Extreme heat effects on agricultural production

Canola field growing with sun rising behind on horizon

By Harry Brook

Severe heat waves, such as the one we are now experiencing, can and do have a very serious effect on growing crops, especially when they are at this crucial stage of bolting and head formation. Our common field crops do best under conditions of warm temperatures. They photosynthesize best from about 5˚ to 25˚ C. Above 25˚ C, the plants start to shut down and the plant goes into survival mode where it tries to minimize the amount of moisture lost. It does this by reducing photosynthesis and respiration. Leaves develop a thicker, waxy coating.

All this is trying to reduce moisture loss. Once temperatures decline, the plant catches up in moisture and continues to respire. This is why it isn’t a good idea to spray your fields when it is very hot. With the plants’ activity reduced, the herbicide has more difficulty getting into the plant and it is also less effective in the plant as it is not operating normally. In all plants, photosynthesis is the factory that provides energy for growth and yield. Under high temperatures there is a steep decline in photosynthetic activity and that directly affects potential yield.

In canola, you might see blanks on the main flower stem or even aborted flowers. Cereals are currently setting yield potential. Stress at this time can limit the number of seeds available per head for filling later. In peas, excessive heat (above 32˚C) can cause flower and bud abortion and reduced seed and pod size.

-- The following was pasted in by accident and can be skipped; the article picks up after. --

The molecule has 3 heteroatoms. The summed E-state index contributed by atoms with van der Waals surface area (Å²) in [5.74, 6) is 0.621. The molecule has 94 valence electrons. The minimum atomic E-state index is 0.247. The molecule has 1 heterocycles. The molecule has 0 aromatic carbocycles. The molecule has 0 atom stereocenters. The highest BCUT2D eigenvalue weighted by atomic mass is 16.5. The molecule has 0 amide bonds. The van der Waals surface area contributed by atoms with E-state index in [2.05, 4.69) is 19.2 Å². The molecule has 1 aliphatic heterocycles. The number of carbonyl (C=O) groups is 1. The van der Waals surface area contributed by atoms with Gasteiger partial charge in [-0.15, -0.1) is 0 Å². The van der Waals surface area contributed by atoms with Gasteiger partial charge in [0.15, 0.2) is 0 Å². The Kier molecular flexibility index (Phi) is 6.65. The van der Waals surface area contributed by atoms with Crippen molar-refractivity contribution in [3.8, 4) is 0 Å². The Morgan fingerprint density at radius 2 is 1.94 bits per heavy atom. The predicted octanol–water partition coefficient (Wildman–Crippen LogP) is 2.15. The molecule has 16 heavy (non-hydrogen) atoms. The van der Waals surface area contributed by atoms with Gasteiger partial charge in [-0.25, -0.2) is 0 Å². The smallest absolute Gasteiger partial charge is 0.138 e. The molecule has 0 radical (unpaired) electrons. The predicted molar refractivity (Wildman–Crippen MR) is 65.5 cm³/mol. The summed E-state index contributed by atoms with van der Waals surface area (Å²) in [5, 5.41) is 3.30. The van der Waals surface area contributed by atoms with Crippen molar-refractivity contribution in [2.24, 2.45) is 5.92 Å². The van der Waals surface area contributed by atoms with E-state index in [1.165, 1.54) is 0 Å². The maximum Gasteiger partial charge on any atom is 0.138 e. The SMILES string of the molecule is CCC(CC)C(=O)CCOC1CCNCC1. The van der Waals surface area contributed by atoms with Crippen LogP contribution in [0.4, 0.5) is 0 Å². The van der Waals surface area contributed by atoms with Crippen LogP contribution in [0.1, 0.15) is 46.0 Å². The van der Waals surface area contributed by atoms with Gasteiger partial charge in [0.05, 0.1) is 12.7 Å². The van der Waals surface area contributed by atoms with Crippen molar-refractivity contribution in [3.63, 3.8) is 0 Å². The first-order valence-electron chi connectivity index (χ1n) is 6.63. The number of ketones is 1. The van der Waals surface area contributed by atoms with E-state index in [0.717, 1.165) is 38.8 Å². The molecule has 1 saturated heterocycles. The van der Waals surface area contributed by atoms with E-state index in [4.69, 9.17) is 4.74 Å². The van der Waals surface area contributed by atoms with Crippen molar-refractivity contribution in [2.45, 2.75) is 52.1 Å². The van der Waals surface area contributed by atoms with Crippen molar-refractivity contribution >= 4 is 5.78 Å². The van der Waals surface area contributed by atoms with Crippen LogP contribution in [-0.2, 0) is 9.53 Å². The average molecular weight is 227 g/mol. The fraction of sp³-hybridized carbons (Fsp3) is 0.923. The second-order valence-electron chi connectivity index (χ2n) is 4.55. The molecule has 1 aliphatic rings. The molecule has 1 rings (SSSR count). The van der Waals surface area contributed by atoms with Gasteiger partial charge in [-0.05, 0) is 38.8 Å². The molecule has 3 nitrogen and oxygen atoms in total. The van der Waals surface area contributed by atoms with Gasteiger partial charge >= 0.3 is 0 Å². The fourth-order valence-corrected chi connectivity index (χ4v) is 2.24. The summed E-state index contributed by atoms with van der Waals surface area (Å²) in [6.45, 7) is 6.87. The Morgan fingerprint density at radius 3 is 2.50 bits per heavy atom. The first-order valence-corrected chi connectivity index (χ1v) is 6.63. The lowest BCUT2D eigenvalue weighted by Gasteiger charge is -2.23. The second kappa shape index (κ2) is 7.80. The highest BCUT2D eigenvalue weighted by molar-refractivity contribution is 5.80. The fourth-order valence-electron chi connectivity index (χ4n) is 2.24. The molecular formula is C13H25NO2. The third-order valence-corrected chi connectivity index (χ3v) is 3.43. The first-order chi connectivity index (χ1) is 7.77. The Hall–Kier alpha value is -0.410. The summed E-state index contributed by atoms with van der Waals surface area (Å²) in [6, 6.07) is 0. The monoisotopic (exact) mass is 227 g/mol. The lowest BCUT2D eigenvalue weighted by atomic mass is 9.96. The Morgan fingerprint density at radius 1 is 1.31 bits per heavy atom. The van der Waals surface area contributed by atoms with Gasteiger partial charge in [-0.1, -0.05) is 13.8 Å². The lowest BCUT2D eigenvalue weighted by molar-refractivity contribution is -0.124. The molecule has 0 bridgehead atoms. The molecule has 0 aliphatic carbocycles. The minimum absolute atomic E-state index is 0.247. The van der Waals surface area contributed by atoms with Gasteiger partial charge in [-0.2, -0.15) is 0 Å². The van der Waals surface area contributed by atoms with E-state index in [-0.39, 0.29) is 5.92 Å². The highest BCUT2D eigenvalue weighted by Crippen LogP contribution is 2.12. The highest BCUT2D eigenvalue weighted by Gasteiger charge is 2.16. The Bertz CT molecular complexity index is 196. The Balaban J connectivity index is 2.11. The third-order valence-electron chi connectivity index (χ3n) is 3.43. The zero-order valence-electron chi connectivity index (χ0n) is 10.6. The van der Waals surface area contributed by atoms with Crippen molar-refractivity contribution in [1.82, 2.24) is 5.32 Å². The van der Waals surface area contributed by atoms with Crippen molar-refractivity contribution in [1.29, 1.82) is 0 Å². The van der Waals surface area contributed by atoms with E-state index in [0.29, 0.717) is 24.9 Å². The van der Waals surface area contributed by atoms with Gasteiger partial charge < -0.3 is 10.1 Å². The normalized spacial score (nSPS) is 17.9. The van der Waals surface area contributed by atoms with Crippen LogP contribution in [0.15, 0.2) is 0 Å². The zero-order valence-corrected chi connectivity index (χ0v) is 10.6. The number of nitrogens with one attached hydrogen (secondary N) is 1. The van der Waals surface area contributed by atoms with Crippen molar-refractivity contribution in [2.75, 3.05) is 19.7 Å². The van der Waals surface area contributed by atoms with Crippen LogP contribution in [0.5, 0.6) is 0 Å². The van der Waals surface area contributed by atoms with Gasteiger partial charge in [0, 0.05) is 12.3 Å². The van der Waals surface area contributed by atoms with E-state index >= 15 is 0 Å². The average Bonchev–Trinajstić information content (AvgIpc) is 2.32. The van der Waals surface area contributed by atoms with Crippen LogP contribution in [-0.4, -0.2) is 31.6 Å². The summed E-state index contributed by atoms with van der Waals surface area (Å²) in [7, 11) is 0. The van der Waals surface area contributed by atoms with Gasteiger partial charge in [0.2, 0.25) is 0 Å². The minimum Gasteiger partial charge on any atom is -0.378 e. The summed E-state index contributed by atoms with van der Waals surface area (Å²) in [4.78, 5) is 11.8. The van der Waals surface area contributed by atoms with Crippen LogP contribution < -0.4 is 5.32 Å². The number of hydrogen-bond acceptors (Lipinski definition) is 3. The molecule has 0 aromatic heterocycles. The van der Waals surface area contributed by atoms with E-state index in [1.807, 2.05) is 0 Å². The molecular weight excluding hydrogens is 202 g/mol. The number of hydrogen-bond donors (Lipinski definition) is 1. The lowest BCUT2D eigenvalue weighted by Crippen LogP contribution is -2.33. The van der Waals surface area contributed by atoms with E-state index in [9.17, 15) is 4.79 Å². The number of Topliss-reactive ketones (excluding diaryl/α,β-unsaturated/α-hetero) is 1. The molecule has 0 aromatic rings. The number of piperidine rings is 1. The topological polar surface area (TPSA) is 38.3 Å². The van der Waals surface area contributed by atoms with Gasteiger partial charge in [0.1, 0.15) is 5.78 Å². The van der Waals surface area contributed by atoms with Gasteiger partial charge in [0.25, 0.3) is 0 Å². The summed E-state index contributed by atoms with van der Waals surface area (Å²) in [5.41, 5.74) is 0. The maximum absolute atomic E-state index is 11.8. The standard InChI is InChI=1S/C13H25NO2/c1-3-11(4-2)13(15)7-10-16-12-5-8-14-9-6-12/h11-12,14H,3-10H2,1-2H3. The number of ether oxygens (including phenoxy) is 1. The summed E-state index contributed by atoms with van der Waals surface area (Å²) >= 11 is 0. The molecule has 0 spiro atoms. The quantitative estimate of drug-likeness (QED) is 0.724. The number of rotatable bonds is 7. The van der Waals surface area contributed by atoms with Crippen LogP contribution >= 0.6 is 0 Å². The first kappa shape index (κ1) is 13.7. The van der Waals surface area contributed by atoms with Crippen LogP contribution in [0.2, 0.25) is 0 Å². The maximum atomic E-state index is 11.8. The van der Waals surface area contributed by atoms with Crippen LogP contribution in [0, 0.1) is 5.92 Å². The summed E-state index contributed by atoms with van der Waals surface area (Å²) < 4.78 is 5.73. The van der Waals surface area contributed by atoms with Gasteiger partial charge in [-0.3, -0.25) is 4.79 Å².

In most crops, severe heat stress will push along maturity resulting in shorter crops, less yield, smaller seeds and an earlier harvest. The only crop we grow that thrives on heat is corn. As long as it has sufficient water, corn prefers to grow at temperatures above 30˚C. It uses a different energy pathway that is more efficient at 30˚C and greater than our temperate crops.

These extreme temperatures, combined with the lack of runoff in the spring, have also affected ground water for livestock use. The lack of freshwater inflow from runoff this spring, coupled with heat and increased surface evaporation, means some dugouts may become unusable as salts in the water are concentrated. In water with high sulfates, the water may become poisonous and cattle will refuse to drink it. There is no treatment for this but dilution with more moisture. In very bad cases, cattle will die if forced to drink the water.

Another water-related issue is the sudden presence of blue-green algae. The algae give a bluish sheen to the water and produce a number of toxins that can poison anything that drinks the water. The algae grow in response to phosphorus in the water. Hot temperatures like we are currently experiencing really speed up the process of their growth. Dugouts with blue-green algae can be treated with copper sulfate or hydrated lime but you have to wait two weeks for the toxins to break down before using the water.

Hot weather is not good for most of our crops, or livestock. Let’s hope this is the only really hot spell we get this summer. And hope for rain.

Harry Brook is Flagstaff County’s Agricultural Fieldman. He can be reached via email at: or by phone at: 780-384-4138.